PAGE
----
Weezer (Red Album)
We don’t wish any romantic disasters upon Weezer per se, but would it hurt frontman Rivers Cuomo (who is, by all accounts, happily married) to find some fresh inspiration — or a new rhyming dictionary? Lyrics that once seemed cheeky and slyly referential back in the halcyon days of their 1994 debut (think ”Buddy Holly”) and 1996’s Pinkerton (”El Scorcho”) have become tiresomely Seuss-ical on their sixth outing, Weezer. Clearly, a band that has named a full half of its releases eponymously — this one is unofficially dubbed the Red Album — isn’t big on mixing things up.
Still, it feels odd that a 37-year-old man — a Harvard-educated disciple of Vipassana meditation, no less — relies on such Cat in the Hat couplets as ”I’m such a mystery/As anyone can see/There isn’t anybody else exactly quite like me,” from album opener ”Troublemaker.” His sharp sense of melody is undeniably intact, but the remedial rhymes on the bombastic mini-rock opera ”The Greatest Man (Variations on a Shaker Hymn)” mar an otherwise intriguing musical experiment. First single ”Pork and Beans,” a cheeky ode to individualism, builds on the most shredding guitar hook they’ve had in years, even if the chorus —”I’ll eat my candy with the pork and beans/Excuse my manners if I make a scene” — is just…odd. ”Heart Songs,” a sweet fanboy love letter to musical heroes, fares better, and it’s nice to hear other band members take over lead vocals, as guitarist Brian Bell and drummer Pat Wilson do on the kicky pop nuggets ”Thought I Knew” and ”Automatic,” respectively.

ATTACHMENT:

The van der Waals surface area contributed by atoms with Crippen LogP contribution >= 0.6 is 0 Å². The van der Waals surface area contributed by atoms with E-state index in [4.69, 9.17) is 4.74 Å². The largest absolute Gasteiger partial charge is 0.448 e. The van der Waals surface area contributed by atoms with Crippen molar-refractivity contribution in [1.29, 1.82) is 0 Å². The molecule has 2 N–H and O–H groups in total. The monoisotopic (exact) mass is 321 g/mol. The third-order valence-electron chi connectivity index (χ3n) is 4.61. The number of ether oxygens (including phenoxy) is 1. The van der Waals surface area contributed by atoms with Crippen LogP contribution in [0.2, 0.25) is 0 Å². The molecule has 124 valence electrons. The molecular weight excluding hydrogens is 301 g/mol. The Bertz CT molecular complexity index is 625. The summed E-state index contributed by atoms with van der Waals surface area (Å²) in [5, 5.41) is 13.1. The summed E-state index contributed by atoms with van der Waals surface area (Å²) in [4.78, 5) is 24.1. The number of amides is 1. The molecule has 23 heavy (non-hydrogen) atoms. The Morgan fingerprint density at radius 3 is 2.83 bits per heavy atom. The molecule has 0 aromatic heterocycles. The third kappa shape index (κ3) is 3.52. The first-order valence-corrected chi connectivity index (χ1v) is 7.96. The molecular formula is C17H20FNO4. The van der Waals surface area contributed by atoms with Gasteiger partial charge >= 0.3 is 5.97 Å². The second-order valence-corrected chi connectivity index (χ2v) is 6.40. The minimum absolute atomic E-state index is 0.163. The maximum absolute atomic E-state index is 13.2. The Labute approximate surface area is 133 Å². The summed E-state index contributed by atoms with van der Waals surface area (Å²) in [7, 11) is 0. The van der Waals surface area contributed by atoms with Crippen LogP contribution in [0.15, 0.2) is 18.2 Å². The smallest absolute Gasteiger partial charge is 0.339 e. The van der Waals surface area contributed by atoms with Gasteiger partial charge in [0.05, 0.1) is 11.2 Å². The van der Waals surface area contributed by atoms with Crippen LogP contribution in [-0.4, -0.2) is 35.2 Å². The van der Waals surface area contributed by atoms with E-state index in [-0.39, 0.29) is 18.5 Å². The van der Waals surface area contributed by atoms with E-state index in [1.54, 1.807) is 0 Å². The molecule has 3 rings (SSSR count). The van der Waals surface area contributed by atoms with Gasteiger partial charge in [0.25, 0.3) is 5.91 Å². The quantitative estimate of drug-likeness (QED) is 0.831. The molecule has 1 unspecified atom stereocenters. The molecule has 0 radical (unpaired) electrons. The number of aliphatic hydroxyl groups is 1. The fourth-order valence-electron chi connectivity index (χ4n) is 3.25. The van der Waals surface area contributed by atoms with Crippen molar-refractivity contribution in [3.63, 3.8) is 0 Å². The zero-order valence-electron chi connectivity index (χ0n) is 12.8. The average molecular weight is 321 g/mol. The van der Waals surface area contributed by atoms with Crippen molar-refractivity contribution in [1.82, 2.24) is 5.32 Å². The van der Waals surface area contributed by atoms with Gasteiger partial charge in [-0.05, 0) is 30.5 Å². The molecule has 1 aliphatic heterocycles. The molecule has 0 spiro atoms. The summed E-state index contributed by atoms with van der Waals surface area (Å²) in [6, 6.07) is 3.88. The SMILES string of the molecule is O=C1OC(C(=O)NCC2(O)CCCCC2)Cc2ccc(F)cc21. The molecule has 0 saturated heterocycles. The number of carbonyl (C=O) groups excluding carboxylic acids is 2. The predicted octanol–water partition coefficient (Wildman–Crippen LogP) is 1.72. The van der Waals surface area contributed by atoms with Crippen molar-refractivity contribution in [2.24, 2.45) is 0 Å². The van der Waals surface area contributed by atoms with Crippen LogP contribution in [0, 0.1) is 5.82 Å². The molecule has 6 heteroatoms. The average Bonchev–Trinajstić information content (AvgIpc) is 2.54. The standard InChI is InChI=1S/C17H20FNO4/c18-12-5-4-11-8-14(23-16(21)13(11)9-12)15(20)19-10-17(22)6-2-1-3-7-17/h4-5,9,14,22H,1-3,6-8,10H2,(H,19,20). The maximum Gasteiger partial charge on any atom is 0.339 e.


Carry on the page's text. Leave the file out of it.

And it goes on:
In the end, however, there is simply not enough here that distinguishes the band from any of the countless suburban-garage imitators it’s no doubt spawned. Surely Weezer must have learned something in the previous 15 or so years that could bring a touch of new artfulness to what they do? Perhaps it’s unfair to ask that our pop stars show some great evolution as they age (and Cuomo’s quickie makeover — goodbye, horn-rims; hello, mustache! — doesn’t count). But if we’re still paying attention, it probably means we want to see them learn and grow. After all, we’re getting older too. B-
DOWNLOAD THIS: Watch the video for ”Pork and Beans” at vh1.com